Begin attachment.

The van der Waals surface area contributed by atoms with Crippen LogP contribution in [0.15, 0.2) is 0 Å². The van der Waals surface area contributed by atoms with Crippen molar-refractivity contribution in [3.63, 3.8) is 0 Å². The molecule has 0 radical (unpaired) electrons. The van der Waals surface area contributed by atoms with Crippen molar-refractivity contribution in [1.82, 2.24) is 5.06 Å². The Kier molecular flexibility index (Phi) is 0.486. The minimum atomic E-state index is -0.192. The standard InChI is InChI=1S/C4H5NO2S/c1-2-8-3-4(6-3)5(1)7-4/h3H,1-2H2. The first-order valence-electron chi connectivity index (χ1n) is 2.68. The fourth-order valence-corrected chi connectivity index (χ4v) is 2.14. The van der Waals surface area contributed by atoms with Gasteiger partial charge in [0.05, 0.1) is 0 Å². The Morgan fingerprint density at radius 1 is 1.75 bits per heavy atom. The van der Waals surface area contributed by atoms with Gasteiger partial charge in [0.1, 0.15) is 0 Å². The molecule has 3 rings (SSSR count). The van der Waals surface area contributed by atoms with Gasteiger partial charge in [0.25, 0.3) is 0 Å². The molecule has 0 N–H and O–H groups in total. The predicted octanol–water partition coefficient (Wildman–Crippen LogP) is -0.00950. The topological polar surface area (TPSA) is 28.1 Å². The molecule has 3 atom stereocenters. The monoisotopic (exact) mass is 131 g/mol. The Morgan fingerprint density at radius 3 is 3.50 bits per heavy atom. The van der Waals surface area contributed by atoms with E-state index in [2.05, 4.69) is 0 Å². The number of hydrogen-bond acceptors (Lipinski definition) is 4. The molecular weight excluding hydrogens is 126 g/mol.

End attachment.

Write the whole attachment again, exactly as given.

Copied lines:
The van der Waals surface area contributed by atoms with Crippen LogP contribution in [0.15, 0.2) is 0 Å². The van der Waals surface area contributed by atoms with Crippen molar-refractivity contribution in [3.63, 3.8) is 0 Å². The molecule has 0 radical (unpaired) electrons. The van der Waals surface area contributed by atoms with Crippen molar-refractivity contribution in [1.82, 2.24) is 5.06 Å². The Kier molecular flexibility index (Phi) is 0.486. The minimum atomic E-state index is -0.192. The standard InChI is InChI=1S/C4H5NO2S/c1-2-8-3-4(6-3)5(1)7-4/h3H,1-2H2. The first-order valence-electron chi connectivity index (χ1n) is 2.68. The fourth-order valence-corrected chi connectivity index (χ4v) is 2.14. The van der Waals surface area contributed by atoms with Gasteiger partial charge in [0.05, 0.1) is 0 Å². The Morgan fingerprint density at radius 1 is 1.75 bits per heavy atom. The van der Waals surface area contributed by atoms with Gasteiger partial charge in [0.1, 0.15) is 0 Å². The molecule has 3 rings (SSSR count). The van der Waals surface area contributed by atoms with Gasteiger partial charge in [0.25, 0.3) is 0 Å². The molecule has 0 N–H and O–H groups in total. The predicted octanol–water partition coefficient (Wildman–Crippen LogP) is -0.00950. The topological polar surface area (TPSA) is 28.1 Å². The molecule has 3 atom stereocenters. The monoisotopic (exact) mass is 131 g/mol. The Morgan fingerprint density at radius 3 is 3.50 bits per heavy atom. The van der Waals surface area contributed by atoms with E-state index in [2.05, 4.69) is 0 Å². The number of hydrogen-bond acceptors (Lipinski definition) is 4. The molecular weight excluding hydrogens is 126 g/mol.